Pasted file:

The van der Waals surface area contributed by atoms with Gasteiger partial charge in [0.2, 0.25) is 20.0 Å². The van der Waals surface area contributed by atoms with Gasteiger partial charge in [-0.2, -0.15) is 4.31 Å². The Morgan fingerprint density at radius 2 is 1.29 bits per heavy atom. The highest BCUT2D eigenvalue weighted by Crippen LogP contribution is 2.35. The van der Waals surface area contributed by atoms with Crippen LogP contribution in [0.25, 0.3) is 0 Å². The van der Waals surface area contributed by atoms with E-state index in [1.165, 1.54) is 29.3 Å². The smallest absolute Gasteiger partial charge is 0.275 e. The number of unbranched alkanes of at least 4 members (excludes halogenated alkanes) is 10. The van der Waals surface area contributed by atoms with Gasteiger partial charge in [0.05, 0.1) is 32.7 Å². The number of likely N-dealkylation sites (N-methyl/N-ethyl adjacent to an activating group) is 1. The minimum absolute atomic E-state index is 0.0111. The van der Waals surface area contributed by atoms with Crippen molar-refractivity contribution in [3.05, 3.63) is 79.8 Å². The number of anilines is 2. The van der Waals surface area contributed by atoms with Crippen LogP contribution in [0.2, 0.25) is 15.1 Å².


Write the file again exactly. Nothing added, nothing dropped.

The van der Waals surface area contributed by atoms with Gasteiger partial charge in [0.2, 0.25) is 20.0 Å². The van der Waals surface area contributed by atoms with Gasteiger partial charge in [-0.2, -0.15) is 4.31 Å². The Morgan fingerprint density at radius 2 is 1.29 bits per heavy atom. The highest BCUT2D eigenvalue weighted by Crippen LogP contribution is 2.35. The van der Waals surface area contributed by atoms with Crippen LogP contribution in [0.25, 0.3) is 0 Å². The van der Waals surface area contributed by atoms with E-state index in [1.165, 1.54) is 29.3 Å². The smallest absolute Gasteiger partial charge is 0.275 e. The number of unbranched alkanes of at least 4 members (excludes halogenated alkanes) is 10. The van der Waals surface area contributed by atoms with Gasteiger partial charge in [0.05, 0.1) is 32.7 Å². The number of likely N-dealkylation sites (N-methyl/N-ethyl adjacent to an activating group) is 1. The minimum absolute atomic E-state index is 0.0111. The van der Waals surface area contributed by atoms with Crippen molar-refractivity contribution in [3.05, 3.63) is 79.8 Å². The number of anilines is 2. The van der Waals surface area contributed by atoms with Crippen LogP contribution in [0.2, 0.25) is 15.1 Å².